by Miguel de Icaza

Ted Ts'o delivered the closing keynote of OLS. A very good speech. There are a few things worth mentioning about Ted's talk:

Ted has joined the ranks of those who are still confused about what .NET is. It is completely understandable, given the fact that Microsoft labels everything as .NET. What is dissapointing is to see people making bold statements on the `Dangers of Mono' because it will allow Linux servers to participate with Passport.

The bad news is: Linux servers can *already* participate with passport. Microsoft has been shipping the Linux development toolkit for Passport since the first day of their release.

He also encouraged application writters to stop breaking the library APIs, because that gets vendors upset. I replied to him that kernel developers should get their act together and stop breaking the device driver API on each kernel release.

Honestly, my mum really cares very little about getting a 0.0005% perormance improvement on her system. To the average user, it is more important to spend less time configuring and fixing the machine and dealing with device driver problems than getting a few nano-seconds less of latency.

Remember: computers are cheap. Time is not.

If Linux is going to loose to Microsoft is not because of some evil super plot and rollout of technologies like passport.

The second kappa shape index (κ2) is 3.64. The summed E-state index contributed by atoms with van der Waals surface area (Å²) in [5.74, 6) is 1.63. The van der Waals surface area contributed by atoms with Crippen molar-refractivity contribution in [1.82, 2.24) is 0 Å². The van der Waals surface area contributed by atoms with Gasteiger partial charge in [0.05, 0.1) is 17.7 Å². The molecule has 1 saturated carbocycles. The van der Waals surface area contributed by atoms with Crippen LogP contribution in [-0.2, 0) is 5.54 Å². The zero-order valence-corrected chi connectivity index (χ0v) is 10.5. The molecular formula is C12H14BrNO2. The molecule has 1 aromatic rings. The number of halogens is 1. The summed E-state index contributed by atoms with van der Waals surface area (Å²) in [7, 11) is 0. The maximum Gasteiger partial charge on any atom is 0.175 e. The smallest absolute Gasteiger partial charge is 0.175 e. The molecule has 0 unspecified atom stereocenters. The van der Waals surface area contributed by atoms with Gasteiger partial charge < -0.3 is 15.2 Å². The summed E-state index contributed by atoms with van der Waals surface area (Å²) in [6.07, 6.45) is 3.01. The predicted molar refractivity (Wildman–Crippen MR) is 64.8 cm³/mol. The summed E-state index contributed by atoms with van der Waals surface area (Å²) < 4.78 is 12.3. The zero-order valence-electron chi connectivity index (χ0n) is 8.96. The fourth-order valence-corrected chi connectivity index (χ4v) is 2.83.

Microsoft might win just because they understand `binary compatibility'.


I remember when the OpenBSD did a port to the m88k machines. They needed drivers for their system, and they just use an 10-year old driver that they extracted from CMU Mach. Plug and play. It was working.


The Ximian Party as usual was great. Thanks Michelle! Thanks Nat! And everyone else who went to the party and made great conversation.

I talked to Don Becker about GNU/Linux, and he had an interesting story to tell. Back in the day when he was at MIT and was an active contributor to gcc, he tried to get RMS to support Linux. RMS' answer back in the day went along the lines of `Linux is a waste of time, work on the Hurd instead, it is the future'.

An interesting twist to the Linux vs GNU/Linux debate.

Posted on 28 Jul 2001